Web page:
inside the mind of a linux admin

dstat: a powerful system administration tool

As a system administrator, I’m always looking for new tools to make my job easier. I’ve been using ‘dstat’ now for about 3 months, and it’s something I don’t know how I lived so long without. This tool is quite versatile and informative, and interacts directly with the kernel to give you a nice colorful output of what’s happening on any linux machine.

There are a ton of flags that you can pass to dstat to get the data you want.

Note: most of the flags can be combined with eachother (depending on what you’re looking for) to have it fill your screen with live data. Be sure you have a wide terminal when combining flags, or dstat will detect it and trim valuable output.

Another favorite which combines a ton of information and is very helpful if you want to relate disk activity to network/CPU usage:

# dstat -tcndylp –top-cpu

(This shows you system time, cpu, net traffic, disk io, load avgs, proc stats, and most expensive CPU process)

Possible internal stats are:

aio, cpu, cpu24, disk, disk24, disk24old, epoch, fs, int, int24, io, ipc, load, lock, mem, net, page,
page24, proc, raw, socket, swap, swapold, sys, tcp, time, udp, unix, vm

Some of the most useful parts of dstat are actually built in “modules” which also interact directly with the kernel.

The I/O modules are as follows:

–disk-tps
per disk transactions per second (tps) stats
–disk-util
per disk utilization in percentage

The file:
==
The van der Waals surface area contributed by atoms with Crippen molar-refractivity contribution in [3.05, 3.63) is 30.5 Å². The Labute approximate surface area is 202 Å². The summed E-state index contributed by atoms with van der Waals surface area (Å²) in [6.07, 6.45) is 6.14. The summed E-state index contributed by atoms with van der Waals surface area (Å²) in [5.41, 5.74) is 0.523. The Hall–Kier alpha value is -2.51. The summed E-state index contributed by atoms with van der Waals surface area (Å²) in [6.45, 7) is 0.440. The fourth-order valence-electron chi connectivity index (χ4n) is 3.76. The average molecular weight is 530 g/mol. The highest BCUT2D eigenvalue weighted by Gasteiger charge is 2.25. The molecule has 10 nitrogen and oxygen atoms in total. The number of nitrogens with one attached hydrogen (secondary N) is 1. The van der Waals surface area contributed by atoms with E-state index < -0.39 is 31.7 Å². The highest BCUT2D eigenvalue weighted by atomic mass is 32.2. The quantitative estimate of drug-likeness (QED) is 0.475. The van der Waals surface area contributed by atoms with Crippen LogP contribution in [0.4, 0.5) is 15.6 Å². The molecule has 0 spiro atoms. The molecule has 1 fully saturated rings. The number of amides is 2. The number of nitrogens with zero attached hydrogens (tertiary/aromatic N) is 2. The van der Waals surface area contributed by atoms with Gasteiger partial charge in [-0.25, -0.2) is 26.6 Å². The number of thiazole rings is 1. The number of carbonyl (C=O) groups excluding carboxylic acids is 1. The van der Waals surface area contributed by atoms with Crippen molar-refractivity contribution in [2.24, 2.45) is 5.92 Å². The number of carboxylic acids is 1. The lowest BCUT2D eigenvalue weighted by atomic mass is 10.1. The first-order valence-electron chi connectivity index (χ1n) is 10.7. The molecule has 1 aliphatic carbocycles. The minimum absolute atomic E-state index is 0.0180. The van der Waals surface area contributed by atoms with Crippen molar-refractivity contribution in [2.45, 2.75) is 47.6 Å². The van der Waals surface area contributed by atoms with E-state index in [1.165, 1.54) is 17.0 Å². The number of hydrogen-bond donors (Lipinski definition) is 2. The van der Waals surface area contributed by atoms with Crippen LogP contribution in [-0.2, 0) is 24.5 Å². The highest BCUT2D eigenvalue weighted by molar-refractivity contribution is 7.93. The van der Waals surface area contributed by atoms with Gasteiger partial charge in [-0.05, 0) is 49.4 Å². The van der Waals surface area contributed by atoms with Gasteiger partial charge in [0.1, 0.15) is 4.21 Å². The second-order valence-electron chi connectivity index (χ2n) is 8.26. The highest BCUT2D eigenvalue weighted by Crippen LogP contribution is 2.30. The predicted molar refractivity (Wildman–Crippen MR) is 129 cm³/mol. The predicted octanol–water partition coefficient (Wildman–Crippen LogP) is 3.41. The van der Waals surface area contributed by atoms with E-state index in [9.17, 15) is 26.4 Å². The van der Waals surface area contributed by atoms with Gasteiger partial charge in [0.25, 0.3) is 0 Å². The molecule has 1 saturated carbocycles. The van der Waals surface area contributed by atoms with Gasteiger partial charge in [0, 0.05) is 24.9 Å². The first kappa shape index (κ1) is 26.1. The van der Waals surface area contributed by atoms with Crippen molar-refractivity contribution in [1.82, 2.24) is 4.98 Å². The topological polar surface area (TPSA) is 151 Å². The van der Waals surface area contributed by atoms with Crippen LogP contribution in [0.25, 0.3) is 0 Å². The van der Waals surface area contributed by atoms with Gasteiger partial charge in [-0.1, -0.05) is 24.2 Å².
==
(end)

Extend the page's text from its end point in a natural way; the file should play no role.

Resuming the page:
–top-bio-adv
show most expensive block I/O process (incl. pid and other stats)
–top-io-adv
show most expensive I/O process (incl. pid and other stats)

So, to get a live output of how much disk activity is occurring and which processes are responsible, you could combine all of the above and run:

# dstat –top-io-adv –top-bio-adv –disk-util –disk-tps

Caveats: I/O accounting is only available in kernels >2.6.20.

Another of my favorites which combines a ton of information and is very helpful if you want to relate disk activity to network/CPU usage:

# dstat -tcndylp –top-cpu

(shows you system time, cpu, net traffic, disk io, load avgs, proc stats, and most expensive CPU process)

Here’s all the possible flags you can pass to dstat:

-a, –all
equals -cdngy (default)
-c, –cpu
enable cpu stats (system, user, idle, wait, hardware interrupt, software interrupt)
-C 0,3,total
include cpu0, cpu3 and total (when using -c/–cpu)
-d, –disk
enable disk stats (read, write)
-f, –full
expand -C, -D, -I, -N and -S discovery lists
-D total,hda
include total and hda (when using -d/–disk)
-g, –page
enable page stats (page in, page out)
-i, –int
enable interrupt stats
-I 5,10
include interrupt 5 and 10 (when using -i/–int)
-l, –load
enable load average stats (1 min, 5 mins, 15mins)
-m, –mem
enable memory stats (used, buffers, cache, free)
-n, –net
enable network stats (receive, send)
-N eth1,total
include eth1 and total (when using -n/–net)
-p, –proc
enable process stats (runnable, uninterruptible, new)
-r, –io
enable I/O request stats (read, write requests)
-s, –swap
enable swap stats (used, free)
-S swap1,total
include swap1 and total (when using -s/–swap)
-t, –time
enable time/date output
-T, –epoch
enable time counter (seconds since epoch)
-y, –sys
enable system stats (interrupts, context switches)
–fs enable filesystem stats (open files, inodes)
–ipc enable ipc stats (message queue, semaphores, shared memory)
–lock enable file lock stats (posix, flock, read, write)
–raw enable raw stats (raw sockets)
–socket
enable socket stats (total, tcp, udp, raw, ip-fragments)
–tcp enable tcp stats (listen, established, syn, time_wait, close)
–udp enable udp stats (listen, active)
–unix enable unix stats (datagram, stream, listen, active)
–vm enable vm stats (hard pagefaults, soft pagefaults, allocated, free)

Enjoy.

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